The ever-increasing sophistication of the counterfeit trade is a growing economic problem, and when applied to pharmaceuticals, dangerous to human health. More covert strategies are required to combat the trade and US researchers have developed a potentially vital tool in the battle against counterfeiting.
A group at the University of Massachusetts, Amherst, led by Vincent Rotello, incorporated gold nanoparticles into ink by straightforward inkjet printing. This ‘barcode’ can be detected in an ambient and non-destructive manner by laser desorption ionisation mass spectrometry imaging – a method to determine the spatial distribution of particles based on their mass. More conventional methods, such as chromatography, require sample destruction for analysis, and non-destructive analytical techniques usually do not give specific chemical information.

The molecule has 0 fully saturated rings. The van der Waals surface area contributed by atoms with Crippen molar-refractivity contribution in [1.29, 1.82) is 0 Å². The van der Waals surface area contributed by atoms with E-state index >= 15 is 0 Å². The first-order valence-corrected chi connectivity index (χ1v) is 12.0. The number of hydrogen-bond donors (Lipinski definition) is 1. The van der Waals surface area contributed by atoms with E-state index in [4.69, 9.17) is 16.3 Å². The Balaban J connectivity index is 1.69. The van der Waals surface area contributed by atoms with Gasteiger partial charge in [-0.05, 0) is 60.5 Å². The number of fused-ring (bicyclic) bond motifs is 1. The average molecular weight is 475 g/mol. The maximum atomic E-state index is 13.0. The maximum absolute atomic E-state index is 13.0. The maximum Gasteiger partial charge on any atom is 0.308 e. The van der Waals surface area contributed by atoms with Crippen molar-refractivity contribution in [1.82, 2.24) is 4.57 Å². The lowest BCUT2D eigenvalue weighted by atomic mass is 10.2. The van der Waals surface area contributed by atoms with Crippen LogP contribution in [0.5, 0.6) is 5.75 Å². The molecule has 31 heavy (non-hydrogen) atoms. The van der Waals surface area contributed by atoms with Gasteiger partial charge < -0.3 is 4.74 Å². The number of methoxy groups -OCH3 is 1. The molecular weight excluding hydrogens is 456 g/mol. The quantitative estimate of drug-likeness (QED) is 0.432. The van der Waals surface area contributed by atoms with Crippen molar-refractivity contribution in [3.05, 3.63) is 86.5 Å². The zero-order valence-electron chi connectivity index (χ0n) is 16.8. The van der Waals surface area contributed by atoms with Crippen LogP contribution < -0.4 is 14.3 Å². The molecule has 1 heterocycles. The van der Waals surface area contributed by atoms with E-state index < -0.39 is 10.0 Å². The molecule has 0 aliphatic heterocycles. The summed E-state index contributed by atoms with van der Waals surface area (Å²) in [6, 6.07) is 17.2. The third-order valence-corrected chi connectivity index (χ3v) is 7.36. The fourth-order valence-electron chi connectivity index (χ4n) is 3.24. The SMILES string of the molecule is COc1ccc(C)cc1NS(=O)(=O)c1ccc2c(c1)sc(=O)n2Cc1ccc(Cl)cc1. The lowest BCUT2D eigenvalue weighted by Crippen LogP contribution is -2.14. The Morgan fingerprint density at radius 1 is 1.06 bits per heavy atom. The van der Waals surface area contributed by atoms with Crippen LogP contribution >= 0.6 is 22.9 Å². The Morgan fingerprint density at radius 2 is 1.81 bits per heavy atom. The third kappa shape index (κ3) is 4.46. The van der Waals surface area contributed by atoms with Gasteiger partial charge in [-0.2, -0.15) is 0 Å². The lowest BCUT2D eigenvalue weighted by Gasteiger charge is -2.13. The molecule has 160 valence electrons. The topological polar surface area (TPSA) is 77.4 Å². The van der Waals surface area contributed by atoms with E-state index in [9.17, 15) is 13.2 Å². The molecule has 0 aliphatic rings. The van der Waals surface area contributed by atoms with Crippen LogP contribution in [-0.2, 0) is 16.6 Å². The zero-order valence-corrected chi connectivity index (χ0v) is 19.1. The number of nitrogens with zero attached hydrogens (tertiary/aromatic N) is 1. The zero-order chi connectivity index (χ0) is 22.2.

Nanoparticle barcode: a mass spectrometry image of different printed gold nanoparticles, overlapping. When scanned, the blue letters of one nanoparticle were detected at m/z = 548; the green letters of another nanoparticle were detected at m/z = 422; and the red pattern from Au+ was detected at m/z = 197
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Link to journal article
Laser desorption ionization mass spectrometric imaging of mass barcoded gold nanoparticles for security applications
B Creran et al
Chem. Commun., 2012, DOI: 10.1039/c2cc30499f